Myotonic dystrophy type 1 (DM1) is caused by expansion of a CTG repeat in the DM protein kinase (DMPK) gene. Transcripts from the mutant allele contain an expanded CUG repeat, and are retained in the nucleus. This results in reduction of the kinase protein and toxicity of the mutant RNA. One mechanism for RNA toxicity is that splicing factors in the Muscleblind-like (MBNL) family are sequestered by the CUG-expanded RNA. This leads to abnormal regulation of alternative splicing and defects of miRNA biogenesis. It appears that many aspects of DM1 result from RNA toxicity (myotonia, insulin resistance) but DMPK reduction may contribute to the cardiac phenotypes. Deletion of Dmpk in mice produces cardiac conduction defects that are similar to those observed human DM1. This suggests that cardiac phenotypes of DM1 may result from combined effects of DMPK deficiency and RNA toxicity, but this possibility has not been rigorously tested. Studies in transgenic mice indicate that features of DM1 in skeletal muscle are reversible by targeting the mutant RNA with antisense oligonucleotides (ASOs). However, it is unclear whether this approach will be effective in the heart. In skeletal muscle, the nuclear-retained mutant transcripts are sensitized to ASOs, providing a mechanism for preferential knockdown of RNA from the mutant allele. Whether ASOs provide a method for cardiac correction without exacerbating DMPK deficiency is unknown. Here we propose to study the impact of DMPK deficiency on cardiac function, in the presence and absence of CUG-expanded RNA, and the feasibility of using ASOs to target CUG-expanded transcripts in the heart.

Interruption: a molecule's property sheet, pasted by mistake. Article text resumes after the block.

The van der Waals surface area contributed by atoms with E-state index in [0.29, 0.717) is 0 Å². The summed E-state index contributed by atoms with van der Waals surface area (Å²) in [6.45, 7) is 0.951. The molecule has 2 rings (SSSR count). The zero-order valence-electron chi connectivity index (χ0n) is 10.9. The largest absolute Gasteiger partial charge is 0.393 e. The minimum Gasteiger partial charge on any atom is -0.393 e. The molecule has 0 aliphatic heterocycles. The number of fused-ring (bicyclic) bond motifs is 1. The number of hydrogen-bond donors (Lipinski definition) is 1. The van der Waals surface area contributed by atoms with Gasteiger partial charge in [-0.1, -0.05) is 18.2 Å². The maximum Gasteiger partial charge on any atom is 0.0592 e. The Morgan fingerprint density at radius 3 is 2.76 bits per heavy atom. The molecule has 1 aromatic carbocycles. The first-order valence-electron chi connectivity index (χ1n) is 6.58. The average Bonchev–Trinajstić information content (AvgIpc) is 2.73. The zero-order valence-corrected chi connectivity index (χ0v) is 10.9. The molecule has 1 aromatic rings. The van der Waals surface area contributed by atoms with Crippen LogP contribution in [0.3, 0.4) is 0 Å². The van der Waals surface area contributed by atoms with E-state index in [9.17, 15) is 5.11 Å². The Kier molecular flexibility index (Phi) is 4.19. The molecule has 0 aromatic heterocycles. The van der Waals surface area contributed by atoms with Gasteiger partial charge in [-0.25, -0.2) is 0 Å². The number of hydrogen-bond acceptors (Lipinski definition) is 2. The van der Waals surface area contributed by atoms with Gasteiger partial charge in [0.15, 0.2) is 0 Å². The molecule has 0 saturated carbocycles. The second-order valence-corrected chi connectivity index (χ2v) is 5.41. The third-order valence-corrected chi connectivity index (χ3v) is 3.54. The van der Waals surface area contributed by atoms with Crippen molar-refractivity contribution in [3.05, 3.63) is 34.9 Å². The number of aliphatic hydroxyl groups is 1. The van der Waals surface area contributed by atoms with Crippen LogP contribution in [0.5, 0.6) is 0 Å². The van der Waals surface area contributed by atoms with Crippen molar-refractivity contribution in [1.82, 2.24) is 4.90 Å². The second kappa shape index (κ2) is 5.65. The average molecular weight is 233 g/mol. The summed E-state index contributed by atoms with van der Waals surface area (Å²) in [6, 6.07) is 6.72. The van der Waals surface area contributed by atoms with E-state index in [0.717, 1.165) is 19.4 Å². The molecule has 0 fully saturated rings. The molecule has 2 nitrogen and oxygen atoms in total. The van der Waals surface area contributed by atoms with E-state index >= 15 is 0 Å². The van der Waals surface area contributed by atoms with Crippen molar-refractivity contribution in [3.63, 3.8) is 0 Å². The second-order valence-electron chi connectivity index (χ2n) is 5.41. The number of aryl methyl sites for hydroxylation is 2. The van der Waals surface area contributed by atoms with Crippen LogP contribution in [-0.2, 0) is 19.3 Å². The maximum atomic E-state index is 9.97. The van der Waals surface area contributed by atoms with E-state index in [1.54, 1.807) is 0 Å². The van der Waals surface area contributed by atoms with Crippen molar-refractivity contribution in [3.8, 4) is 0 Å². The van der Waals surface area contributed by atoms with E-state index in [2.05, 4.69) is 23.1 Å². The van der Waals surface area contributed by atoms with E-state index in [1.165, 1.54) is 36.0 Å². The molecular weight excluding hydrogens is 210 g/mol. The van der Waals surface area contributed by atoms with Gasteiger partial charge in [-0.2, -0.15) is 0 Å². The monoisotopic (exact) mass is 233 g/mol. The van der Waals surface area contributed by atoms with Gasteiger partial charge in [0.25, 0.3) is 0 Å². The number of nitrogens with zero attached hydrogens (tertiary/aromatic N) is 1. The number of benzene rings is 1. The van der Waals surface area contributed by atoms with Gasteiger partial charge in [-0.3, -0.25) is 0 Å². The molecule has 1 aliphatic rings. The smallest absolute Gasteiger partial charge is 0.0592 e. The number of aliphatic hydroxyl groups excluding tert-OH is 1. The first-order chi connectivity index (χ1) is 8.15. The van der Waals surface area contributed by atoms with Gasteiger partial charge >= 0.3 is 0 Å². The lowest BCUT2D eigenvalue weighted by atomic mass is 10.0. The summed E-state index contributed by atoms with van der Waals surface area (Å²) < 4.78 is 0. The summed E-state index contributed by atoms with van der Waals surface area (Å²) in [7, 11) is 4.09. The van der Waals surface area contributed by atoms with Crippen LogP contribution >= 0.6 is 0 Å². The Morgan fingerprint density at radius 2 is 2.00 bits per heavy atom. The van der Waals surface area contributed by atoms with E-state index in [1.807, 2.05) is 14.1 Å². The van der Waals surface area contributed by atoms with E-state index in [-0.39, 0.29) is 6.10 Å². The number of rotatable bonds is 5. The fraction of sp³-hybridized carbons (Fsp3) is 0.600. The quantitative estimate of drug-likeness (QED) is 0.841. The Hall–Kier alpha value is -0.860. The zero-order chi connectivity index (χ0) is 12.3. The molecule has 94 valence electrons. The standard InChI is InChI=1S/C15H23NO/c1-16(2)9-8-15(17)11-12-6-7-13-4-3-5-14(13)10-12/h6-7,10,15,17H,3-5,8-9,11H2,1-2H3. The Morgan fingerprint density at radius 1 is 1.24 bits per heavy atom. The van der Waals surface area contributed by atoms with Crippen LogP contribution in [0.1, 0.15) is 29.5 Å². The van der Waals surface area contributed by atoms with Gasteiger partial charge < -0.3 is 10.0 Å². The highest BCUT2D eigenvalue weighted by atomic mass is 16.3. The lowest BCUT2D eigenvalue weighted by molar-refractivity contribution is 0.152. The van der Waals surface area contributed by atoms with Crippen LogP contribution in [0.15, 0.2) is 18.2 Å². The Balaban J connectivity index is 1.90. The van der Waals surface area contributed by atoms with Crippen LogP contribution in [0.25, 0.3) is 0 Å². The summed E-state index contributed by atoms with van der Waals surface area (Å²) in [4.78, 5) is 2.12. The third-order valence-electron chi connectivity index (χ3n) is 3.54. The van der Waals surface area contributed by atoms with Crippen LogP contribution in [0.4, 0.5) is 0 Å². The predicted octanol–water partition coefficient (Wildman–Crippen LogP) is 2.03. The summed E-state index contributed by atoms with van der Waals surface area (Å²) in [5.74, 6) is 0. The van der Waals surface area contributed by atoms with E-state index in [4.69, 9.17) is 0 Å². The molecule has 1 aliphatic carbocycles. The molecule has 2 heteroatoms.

Aim 1 will characterize the effects of constitutive Dmpk deficiency on cardiac conduction and contractile function in mice. Acquired (ASO-mediated) Dmpk deficiency will also be examined.
Aim 2 will use transgenic mice to examine the effects of CUG-expanded RNA on alternative splicing, miR-1 biogenesis, and cardiac function in vivo.
Aim 3 will use mouse models to test for synergistic effects of RNA toxicity and Dmpk deficiency in the heart.
Aim 4 will use mice with RNA toxicity and Dmpk deficiency - the condition that approximates the molecular lesion in human DM1 heart - to assess therapeutic effects of ASOs on cardiac function in vivo.
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